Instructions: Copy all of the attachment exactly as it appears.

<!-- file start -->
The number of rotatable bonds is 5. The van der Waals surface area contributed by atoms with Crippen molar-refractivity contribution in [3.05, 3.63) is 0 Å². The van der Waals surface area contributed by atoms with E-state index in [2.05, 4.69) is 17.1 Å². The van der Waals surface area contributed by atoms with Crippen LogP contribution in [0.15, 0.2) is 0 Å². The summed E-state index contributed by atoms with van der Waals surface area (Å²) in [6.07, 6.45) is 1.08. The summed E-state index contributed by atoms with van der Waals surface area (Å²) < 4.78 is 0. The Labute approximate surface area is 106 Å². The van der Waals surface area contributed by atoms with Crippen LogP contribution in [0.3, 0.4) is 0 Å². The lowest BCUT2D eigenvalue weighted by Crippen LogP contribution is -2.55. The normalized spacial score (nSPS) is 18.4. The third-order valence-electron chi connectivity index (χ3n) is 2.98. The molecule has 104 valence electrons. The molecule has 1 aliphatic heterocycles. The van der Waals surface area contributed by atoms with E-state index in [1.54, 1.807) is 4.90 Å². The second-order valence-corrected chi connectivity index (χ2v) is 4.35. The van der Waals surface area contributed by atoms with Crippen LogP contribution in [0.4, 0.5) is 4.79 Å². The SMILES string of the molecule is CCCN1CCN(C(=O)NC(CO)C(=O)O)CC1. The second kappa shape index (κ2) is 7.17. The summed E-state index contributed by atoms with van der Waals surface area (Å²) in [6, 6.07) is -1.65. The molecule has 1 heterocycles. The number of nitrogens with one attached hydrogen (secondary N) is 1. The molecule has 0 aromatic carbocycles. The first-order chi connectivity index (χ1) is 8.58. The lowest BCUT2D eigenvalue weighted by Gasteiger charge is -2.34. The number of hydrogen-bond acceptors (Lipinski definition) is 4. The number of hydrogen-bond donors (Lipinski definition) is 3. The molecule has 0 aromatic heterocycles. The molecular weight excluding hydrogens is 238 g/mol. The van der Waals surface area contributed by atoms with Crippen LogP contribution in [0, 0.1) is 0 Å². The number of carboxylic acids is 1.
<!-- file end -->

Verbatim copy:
The number of rotatable bonds is 5. The van der Waals surface area contributed by atoms with Crippen molar-refractivity contribution in [3.05, 3.63) is 0 Å². The van der Waals surface area contributed by atoms with E-state index in [2.05, 4.69) is 17.1 Å². The van der Waals surface area contributed by atoms with Crippen LogP contribution in [0.15, 0.2) is 0 Å². The summed E-state index contributed by atoms with van der Waals surface area (Å²) in [6.07, 6.45) is 1.08. The summed E-state index contributed by atoms with van der Waals surface area (Å²) < 4.78 is 0. The Labute approximate surface area is 106 Å². The van der Waals surface area contributed by atoms with Crippen LogP contribution in [0.3, 0.4) is 0 Å². The lowest BCUT2D eigenvalue weighted by Crippen LogP contribution is -2.55. The normalized spacial score (nSPS) is 18.4. The third-order valence-electron chi connectivity index (χ3n) is 2.98. The molecule has 104 valence electrons. The molecule has 1 aliphatic heterocycles. The van der Waals surface area contributed by atoms with E-state index in [1.54, 1.807) is 4.90 Å². The second-order valence-corrected chi connectivity index (χ2v) is 4.35. The van der Waals surface area contributed by atoms with Crippen LogP contribution in [0.4, 0.5) is 4.79 Å². The SMILES string of the molecule is CCCN1CCN(C(=O)NC(CO)C(=O)O)CC1. The second kappa shape index (κ2) is 7.17. The summed E-state index contributed by atoms with van der Waals surface area (Å²) in [6, 6.07) is -1.65. The molecule has 1 heterocycles. The number of nitrogens with one attached hydrogen (secondary N) is 1. The molecule has 0 aromatic carbocycles. The first-order chi connectivity index (χ1) is 8.58. The lowest BCUT2D eigenvalue weighted by Gasteiger charge is -2.34. The number of hydrogen-bond acceptors (Lipinski definition) is 4. The number of hydrogen-bond donors (Lipinski definition) is 3. The molecule has 0 aromatic heterocycles. The molecular weight excluding hydrogens is 238 g/mol. The van der Waals surface area contributed by atoms with Crippen LogP contribution in [0, 0.1) is 0 Å². The number of carboxylic acids is 1.